Back to Top Skip to main content Skip to sub-navigation

Religious support team deploys to help frontline healthcare workers

Two military personnel, wearing masks, standing against a wall The Religious Support Team from the U.S. Army Reserve’s 785th Medical Detachment – Combat Operational Stress Control Unit, comprised of Army Capt. Ian Olson, left, chaplain, and Army Sgt. Steven Burns, religious affairs specialist, provide spiritual and personal support to the service members deployed as part of the Urban Augmentation Medical Task Force in Eau Claire, Wisconsin, Jan. 13, 2021. (Photo by Zachary Mott, 88th Readiness Division.)

Recommended Content:

Spiritual Fitness | Total Force Fitness | Coronavirus | COVID-19 Vaccine Toolkit

Who cares for those who care for us?

For the military medical providers responding to the COVID-19 pandemic, the answer to that question is, in part, religious support teams.

In Eau Claire, Wisconsin, a team of two soldiers from the U.S. Army Reserve’s 785th Medical Detachment – Combat Operational Stress Control Unit, 330th Medical Brigade, 807th Medical Command (Deployment Support), are providing support to the nurses and respiratory therapists augmenting the civilian hospital here.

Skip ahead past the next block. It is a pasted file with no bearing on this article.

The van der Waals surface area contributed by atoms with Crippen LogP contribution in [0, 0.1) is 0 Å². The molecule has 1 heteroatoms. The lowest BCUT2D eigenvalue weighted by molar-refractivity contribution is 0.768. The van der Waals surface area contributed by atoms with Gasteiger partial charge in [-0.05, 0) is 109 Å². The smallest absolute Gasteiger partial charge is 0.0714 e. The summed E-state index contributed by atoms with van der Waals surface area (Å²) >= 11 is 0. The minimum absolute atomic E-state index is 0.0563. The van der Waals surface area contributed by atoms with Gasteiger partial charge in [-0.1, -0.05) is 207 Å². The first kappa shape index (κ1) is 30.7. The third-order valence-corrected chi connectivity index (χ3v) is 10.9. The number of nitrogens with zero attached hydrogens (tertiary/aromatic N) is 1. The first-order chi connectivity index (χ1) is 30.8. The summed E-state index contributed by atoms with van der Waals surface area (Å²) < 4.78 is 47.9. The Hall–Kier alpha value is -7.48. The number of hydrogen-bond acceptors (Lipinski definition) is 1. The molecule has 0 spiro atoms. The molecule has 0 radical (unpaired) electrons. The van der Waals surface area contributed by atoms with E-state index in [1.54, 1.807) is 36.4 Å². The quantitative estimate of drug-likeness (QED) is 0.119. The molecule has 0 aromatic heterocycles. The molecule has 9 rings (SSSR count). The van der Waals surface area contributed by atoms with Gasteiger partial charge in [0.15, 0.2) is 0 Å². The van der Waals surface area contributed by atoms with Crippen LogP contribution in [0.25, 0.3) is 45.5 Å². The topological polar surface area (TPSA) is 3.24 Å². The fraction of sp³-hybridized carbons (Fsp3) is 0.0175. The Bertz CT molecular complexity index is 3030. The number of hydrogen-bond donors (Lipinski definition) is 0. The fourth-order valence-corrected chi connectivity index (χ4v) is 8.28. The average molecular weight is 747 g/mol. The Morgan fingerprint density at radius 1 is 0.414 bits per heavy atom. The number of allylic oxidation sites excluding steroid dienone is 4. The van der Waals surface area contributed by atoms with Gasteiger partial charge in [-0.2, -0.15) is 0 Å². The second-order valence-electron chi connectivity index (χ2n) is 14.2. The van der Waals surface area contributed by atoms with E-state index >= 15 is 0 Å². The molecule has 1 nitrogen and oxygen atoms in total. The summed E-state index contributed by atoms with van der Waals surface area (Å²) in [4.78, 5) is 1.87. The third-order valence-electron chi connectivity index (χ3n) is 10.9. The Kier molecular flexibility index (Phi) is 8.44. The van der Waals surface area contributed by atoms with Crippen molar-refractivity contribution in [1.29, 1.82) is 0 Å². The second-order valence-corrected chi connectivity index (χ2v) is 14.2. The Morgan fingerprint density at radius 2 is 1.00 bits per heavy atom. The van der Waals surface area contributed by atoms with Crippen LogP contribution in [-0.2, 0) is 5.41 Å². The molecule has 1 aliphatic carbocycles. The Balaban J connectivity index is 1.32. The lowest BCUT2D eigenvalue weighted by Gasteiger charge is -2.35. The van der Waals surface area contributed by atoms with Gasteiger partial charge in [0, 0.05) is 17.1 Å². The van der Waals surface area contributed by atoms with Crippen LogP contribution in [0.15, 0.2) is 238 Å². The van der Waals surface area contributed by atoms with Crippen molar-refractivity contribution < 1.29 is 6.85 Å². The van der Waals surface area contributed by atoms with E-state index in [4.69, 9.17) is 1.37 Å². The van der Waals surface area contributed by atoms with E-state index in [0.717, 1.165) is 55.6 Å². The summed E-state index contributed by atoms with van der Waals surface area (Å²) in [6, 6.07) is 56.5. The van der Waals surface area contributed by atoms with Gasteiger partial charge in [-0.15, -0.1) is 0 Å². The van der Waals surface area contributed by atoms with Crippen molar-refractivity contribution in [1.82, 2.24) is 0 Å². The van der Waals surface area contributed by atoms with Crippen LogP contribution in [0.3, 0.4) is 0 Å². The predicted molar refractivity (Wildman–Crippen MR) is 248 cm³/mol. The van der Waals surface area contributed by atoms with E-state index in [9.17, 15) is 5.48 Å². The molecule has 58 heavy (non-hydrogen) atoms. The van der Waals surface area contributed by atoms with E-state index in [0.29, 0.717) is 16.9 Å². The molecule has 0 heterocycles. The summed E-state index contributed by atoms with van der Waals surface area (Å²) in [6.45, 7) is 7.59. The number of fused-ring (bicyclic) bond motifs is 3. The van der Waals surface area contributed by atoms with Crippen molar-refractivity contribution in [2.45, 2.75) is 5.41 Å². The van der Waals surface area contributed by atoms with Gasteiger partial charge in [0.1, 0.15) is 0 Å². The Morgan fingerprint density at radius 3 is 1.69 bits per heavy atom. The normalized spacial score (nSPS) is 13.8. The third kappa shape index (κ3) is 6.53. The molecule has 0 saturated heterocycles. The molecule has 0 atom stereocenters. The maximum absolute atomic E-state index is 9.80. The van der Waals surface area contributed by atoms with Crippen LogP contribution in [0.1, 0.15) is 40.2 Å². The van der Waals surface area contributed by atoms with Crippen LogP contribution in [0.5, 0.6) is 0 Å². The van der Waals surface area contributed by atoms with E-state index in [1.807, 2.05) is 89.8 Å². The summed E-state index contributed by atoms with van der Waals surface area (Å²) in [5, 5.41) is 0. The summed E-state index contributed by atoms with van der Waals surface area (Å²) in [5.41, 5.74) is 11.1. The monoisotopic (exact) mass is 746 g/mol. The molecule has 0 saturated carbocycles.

The two-person religious support team (RST), comprised of Army Capt. Ian Olson, chaplain, and Army Sgt. Steven Burns, religious affairs specialist, were called to active duty to support the Urban Augmentation Medical Task Force (UAMTF). Their first assignment was to provide services covering the spectrum from spiritual guidance to friendship in Eau Claire.

“I think the RST is to this deployment as life preservers are to people on a cruise ship,” Olson said. “Just knowing that we’re here brings comfort. Knowing that there is support, I think, brings a sense of ease. So though we may not have a lot of direct contact with the providers, just our presence is helpful.”

Starting in early December, Olson and Burns have been working closely with the Behavioral Health Support Team from Joint Base Lewis-McChord, Washington, to develop ways to assist and provide support to the military medical professionals working with the civilian hospitals in western Wisconsin.

“We’ve had to be creative and find time to interact with them,” Olson said. “Before and after shift we hang out in the hotel lobby to catch them. I’ve gone to the hospital a few times on day shift to meet with our providers to see how they’re doing, if they have any concerns, what the stressors are, how the mission is going for them, as well as working with behavioral health putting on activities.”